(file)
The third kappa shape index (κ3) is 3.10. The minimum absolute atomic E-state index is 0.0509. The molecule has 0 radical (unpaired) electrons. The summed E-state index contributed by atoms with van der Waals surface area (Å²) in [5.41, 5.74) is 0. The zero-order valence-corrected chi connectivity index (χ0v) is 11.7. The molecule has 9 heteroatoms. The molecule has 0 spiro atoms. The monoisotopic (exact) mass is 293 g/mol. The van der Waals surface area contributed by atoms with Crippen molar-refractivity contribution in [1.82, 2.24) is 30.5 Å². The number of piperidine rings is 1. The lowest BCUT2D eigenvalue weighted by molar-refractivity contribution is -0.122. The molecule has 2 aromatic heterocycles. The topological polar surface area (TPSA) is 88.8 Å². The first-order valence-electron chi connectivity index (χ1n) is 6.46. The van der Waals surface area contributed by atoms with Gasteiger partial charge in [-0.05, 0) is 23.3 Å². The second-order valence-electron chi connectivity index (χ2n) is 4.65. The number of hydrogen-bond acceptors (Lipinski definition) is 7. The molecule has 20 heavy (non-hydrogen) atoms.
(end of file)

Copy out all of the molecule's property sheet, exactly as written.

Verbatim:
The third kappa shape index (κ3) is 3.10. The minimum absolute atomic E-state index is 0.0509. The molecule has 0 radical (unpaired) electrons. The summed E-state index contributed by atoms with van der Waals surface area (Å²) in [5.41, 5.74) is 0. The zero-order valence-corrected chi connectivity index (χ0v) is 11.7. The molecule has 9 heteroatoms. The molecule has 0 spiro atoms. The monoisotopic (exact) mass is 293 g/mol. The van der Waals surface area contributed by atoms with Crippen molar-refractivity contribution in [1.82, 2.24) is 30.5 Å². The number of piperidine rings is 1. The lowest BCUT2D eigenvalue weighted by molar-refractivity contribution is -0.122. The molecule has 2 aromatic heterocycles. The topological polar surface area (TPSA) is 88.8 Å². The first-order valence-electron chi connectivity index (χ1n) is 6.46. The van der Waals surface area contributed by atoms with Gasteiger partial charge in [-0.05, 0) is 23.3 Å². The second-order valence-electron chi connectivity index (χ2n) is 4.65. The number of hydrogen-bond acceptors (Lipinski definition) is 7. The molecule has 20 heavy (non-hydrogen) atoms.